Bearing witness is a central component of activist poetics, as seen in the work of John Kinsella, and is the first process for any meaningful relation between Aboriginal people and settlers, but Wood seems to suggest that the mere consumption of Aboriginal writing is a form of activism itself. Poetry plays a key role in Aboriginal activism in Sydney in particular, with figures like Uncle Ken Canning and Elizabeth Jarrett leading this meeting of resistance and cultural expression. When travelling the country to raise awareness of the mistreatment of Aboriginal children in youth detention last year, Kira Voller, sister of the spit-hooded Dylan Voller from Four Corner’s Don Dale exposé, used poetry to articulate her frustration and grief. Lorna Munro’s poetics rupture the English language to defy colonial inscriptions and centre her Wiradjuri language and Wiradjuri life-world. For the most part, these poems are unpublished and only available to those who attend the rallies, marches and forums in which they are performed. While slam poetry has received critical attention, there has been next to no literary engagement with protest poetry in situ. As an organiser who has felt the frustration of non-attendance by supposed allies, and a poet who has witnessed the preferencing of ‘literary’ poetics over those that most overtly defy colonial structures, I would contend that activist listening can only begin in activist spaces.
This tendency to remove decolonial poetics from its material context corresponds neatly with what Tuck and Yang have delineated as ‘settler moves to innocence’: a range of intellectual evasions of settler complicity in the colonisation of Indigenous peoples. This includes notions of settler nativism and fantasies of adoption into Indigenous ‘country’ on purely symbolic terrain. In her 2016 essay for Cordite, ‘Unbidden: Settler Poetry in the Presence of Indigenous Sovereignty’, Bonny Cassidy interrogates the fraught ambitions of this movement in settler representations of Indigenous place and being, looking specifically at the case of John Mateer’s famously ill-received poem ‘In the Presence of a Severed Head’, about murdered Nyungar warrior Yagan.
The essay knowingly situates itself on a fault line in Australian poetry, in which settler writers are laying claim to decoloniality through a depoliticised emphasis on place and self. These tropes are not accountable to any material reality or lived experience. The conceptual aim is merely to transform settler ontologies, albeit, as Cassidy briefly acknowledges, ‘in parallel to the historiographical, political and legal acknowledgement of Indigenous sovereignty’, a task I presume it’s left to me and mine to achieve. Cassidy’s conclusions, which are further explored in an essay for Plumwood Mountain entitled ‘Talking to a Stranger: Decolonising the Australian “Landscape” Poem’, do not take responsibility for the privileges of citizenship or the ability to rewrite the self. Much of the poetry of Plumwood Mountain’s special issue on ‘decolonisation and geopoethics’ – edited by Minter, but with no other Aboriginal contributors – is political solely in its stylistic innovation. The central concern of land acquisition and exploitation in the maintenance of the settler-colonial state perhaps accounts for the manner in which eco- and geo-poetics have taken up decolonial theory, but Corey Wakeling’s essay on Lionel Fogarty and decoloniality stands at odds with the poetic body of the journal. Fogarty’s work is unambiguously volatile to colonial power and its languages. As an activist, elder, and community leader, his work often appears in such discussions, but is rarely interrogated beyond its more didactic political demands; his linguistic defiance is usually explored from positions which ultimately privilege English as a poetic standard. I contend that Minter’s call for non-Indigenous poets to take up responsible positions has been misconstrued as an invitation to cultivate Aboriginal associations for political and poetic capital, rather than as a call for material solidarity. Since the special edition of Plumwood Mountain, I have encountered several ‘decolonial poems’ by settler academics in conferences and talks. I listen in silence, and am constantly astounded at how much affective labour I am still expected to give settler anxieties – and how little is returned to our communities and struggles.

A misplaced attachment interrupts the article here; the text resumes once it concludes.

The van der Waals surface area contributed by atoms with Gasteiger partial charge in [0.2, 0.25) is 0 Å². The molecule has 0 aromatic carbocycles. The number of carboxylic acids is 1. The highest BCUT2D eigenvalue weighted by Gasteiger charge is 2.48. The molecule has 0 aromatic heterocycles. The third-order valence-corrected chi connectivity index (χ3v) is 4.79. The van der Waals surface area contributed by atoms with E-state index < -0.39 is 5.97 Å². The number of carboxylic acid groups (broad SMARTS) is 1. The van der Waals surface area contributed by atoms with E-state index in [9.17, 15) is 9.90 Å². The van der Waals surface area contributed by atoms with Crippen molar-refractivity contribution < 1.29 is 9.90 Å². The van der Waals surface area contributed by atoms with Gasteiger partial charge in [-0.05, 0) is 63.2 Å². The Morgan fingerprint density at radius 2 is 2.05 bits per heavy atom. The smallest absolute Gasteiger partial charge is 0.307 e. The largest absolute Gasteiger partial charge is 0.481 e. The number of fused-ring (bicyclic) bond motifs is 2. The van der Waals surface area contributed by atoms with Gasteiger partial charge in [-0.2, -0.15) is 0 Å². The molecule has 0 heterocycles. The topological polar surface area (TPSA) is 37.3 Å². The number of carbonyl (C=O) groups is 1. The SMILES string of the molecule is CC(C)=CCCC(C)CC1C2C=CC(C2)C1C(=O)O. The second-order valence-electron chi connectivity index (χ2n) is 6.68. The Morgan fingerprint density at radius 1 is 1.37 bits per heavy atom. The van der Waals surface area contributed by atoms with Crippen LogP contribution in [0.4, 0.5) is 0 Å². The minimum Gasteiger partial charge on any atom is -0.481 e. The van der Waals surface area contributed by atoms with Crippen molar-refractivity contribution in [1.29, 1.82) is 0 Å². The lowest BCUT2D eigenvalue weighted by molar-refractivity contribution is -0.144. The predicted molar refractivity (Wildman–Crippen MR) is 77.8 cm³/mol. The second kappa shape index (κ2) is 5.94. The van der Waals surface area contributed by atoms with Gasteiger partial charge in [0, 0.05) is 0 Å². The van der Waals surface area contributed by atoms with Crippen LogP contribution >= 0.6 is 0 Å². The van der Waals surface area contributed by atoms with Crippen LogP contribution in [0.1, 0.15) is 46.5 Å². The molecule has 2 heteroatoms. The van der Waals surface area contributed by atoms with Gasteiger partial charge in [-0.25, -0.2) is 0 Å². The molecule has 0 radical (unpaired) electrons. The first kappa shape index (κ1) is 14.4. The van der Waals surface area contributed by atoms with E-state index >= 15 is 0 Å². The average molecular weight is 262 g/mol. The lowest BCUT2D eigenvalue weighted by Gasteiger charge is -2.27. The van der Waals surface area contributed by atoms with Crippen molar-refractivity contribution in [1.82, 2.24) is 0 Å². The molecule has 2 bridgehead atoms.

The impulse to locate Australia’s decolonial literature in the imaginative possibilities of ecocriticism, geopoethics or any other form of poetic in which the contradictory national concerns of writers such as Les Murray or Lionel Fogarty can be configured as aesthetic variance is a contemptuous disservice to the origins of Aboriginal writing. When speaking beyond the praxis of poetic conceptualisation, the language of decolonisation is not merely unsettling, it is violent. As it should be. In the early nineteenth century, literacy was often the only tool by which Aboriginal people could plead for the return of their lands and children. The interrogation of this archival history has become a site of stylistic and conceptual innovation for Aboriginal poets such as Natalie Harkin, Jeanine Leane and Tony Birch, whose respective projects reach beyond poetic constraints, into family or community narratives to challenge structures of erasure.
Decolonial studies within the academy are asking interesting questions. Many of us use ‘decolonial/decolonising’ to provide a language to express our movement against the settle-colonial interior. Decolonial theory gives us what feminism, critical race studies and gender critiques cannot alone give us. Wiradjuri academic Juanita Sherwood has demonstrated significantly improved health and social outcomes through culturally restorative and decolonial research methodologies. These are not metaphoric stakes. Dialogues concerning the boundaries and possibilities of decolonisation are crucial, but they demand political counterpoints. In meetings about trauma theory and traditional storytelling practices, the Ngaanyatjarra, Pitjantjatjara and Yankunytjatjara Women’s Council are using picture books to reduce neglect and abuse in their communities. Academics such as Boroloola Jason De Santolo and Noongar Clint Bracknell have been central to songline and language restoration in their homelands. Bunurong writer Bruce Pascoe’s research into traditional agricultural practices provide vital strategies for how to live sustainably in a time of impending climate disaster, the consequences of which Indigenous peoples are at the forefront of.
The decolonial imagination should be there to serve the colonised in protest and solidarity. We run the risk of foreclosing decolonisation to an academic elite by coding it purely within poetics and academic practice. While it is true that there is no protocol for settlers to engage with the enormously confronting notion of decolonisation in any discipline, the theory that emerges from this struggle should benefit those outside the sandstone walls of a colonial institution, mortared with our blood.